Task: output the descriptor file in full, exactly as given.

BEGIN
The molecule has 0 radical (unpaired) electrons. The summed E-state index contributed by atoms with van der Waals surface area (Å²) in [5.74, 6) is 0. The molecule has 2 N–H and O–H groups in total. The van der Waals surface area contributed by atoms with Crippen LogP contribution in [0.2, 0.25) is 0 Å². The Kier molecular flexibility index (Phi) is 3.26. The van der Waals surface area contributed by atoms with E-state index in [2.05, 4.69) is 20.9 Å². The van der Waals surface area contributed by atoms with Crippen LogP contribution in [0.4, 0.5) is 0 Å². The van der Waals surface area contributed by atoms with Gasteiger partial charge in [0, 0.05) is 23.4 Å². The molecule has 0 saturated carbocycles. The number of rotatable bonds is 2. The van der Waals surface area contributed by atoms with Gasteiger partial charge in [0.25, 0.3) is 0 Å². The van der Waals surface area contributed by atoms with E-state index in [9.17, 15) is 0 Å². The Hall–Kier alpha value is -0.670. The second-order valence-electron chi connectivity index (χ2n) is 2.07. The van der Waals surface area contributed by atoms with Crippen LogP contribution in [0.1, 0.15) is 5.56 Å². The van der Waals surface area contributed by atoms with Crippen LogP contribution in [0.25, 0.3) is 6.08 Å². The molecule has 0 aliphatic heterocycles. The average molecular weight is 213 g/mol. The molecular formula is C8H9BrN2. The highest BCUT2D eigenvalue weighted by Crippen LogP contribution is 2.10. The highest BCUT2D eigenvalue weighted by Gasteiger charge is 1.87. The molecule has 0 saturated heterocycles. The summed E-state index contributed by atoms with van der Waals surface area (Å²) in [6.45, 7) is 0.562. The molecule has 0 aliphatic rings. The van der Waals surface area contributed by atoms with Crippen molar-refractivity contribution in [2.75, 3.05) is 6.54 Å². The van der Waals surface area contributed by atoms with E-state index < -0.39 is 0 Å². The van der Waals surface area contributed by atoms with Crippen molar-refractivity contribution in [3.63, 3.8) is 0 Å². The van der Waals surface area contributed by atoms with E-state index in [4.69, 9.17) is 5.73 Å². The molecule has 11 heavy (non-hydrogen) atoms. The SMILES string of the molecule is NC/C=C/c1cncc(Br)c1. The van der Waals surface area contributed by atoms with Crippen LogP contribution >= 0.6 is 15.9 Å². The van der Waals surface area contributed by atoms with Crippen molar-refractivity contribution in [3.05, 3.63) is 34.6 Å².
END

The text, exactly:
The molecule has 0 radical (unpaired) electrons. The summed E-state index contributed by atoms with van der Waals surface area (Å²) in [5.74, 6) is 0. The molecule has 2 N–H and O–H groups in total. The van der Waals surface area contributed by atoms with Crippen LogP contribution in [0.2, 0.25) is 0 Å². The Kier molecular flexibility index (Phi) is 3.26. The van der Waals surface area contributed by atoms with E-state index in [2.05, 4.69) is 20.9 Å². The van der Waals surface area contributed by atoms with Crippen LogP contribution in [0.4, 0.5) is 0 Å². The van der Waals surface area contributed by atoms with Gasteiger partial charge in [0, 0.05) is 23.4 Å². The molecule has 0 saturated carbocycles. The number of rotatable bonds is 2. The van der Waals surface area contributed by atoms with Gasteiger partial charge in [0.25, 0.3) is 0 Å². The van der Waals surface area contributed by atoms with E-state index in [9.17, 15) is 0 Å². The Hall–Kier alpha value is -0.670. The second-order valence-electron chi connectivity index (χ2n) is 2.07. The van der Waals surface area contributed by atoms with Crippen LogP contribution in [0.1, 0.15) is 5.56 Å². The van der Waals surface area contributed by atoms with Crippen LogP contribution in [0.25, 0.3) is 6.08 Å². The molecule has 0 aliphatic heterocycles. The average molecular weight is 213 g/mol. The molecular formula is C8H9BrN2. The highest BCUT2D eigenvalue weighted by Crippen LogP contribution is 2.10. The highest BCUT2D eigenvalue weighted by Gasteiger charge is 1.87. The molecule has 0 saturated heterocycles. The summed E-state index contributed by atoms with van der Waals surface area (Å²) in [6.45, 7) is 0.562. The molecule has 0 aliphatic rings. The van der Waals surface area contributed by atoms with Crippen molar-refractivity contribution in [2.75, 3.05) is 6.54 Å². The van der Waals surface area contributed by atoms with E-state index < -0.39 is 0 Å². The van der Waals surface area contributed by atoms with Crippen molar-refractivity contribution in [3.63, 3.8) is 0 Å². The van der Waals surface area contributed by atoms with E-state index in [4.69, 9.17) is 5.73 Å². The molecule has 11 heavy (non-hydrogen) atoms. The SMILES string of the molecule is NC/C=C/c1cncc(Br)c1. The van der Waals surface area contributed by atoms with Crippen LogP contribution >= 0.6 is 15.9 Å². The van der Waals surface area contributed by atoms with Crippen molar-refractivity contribution in [3.05, 3.63) is 34.6 Å².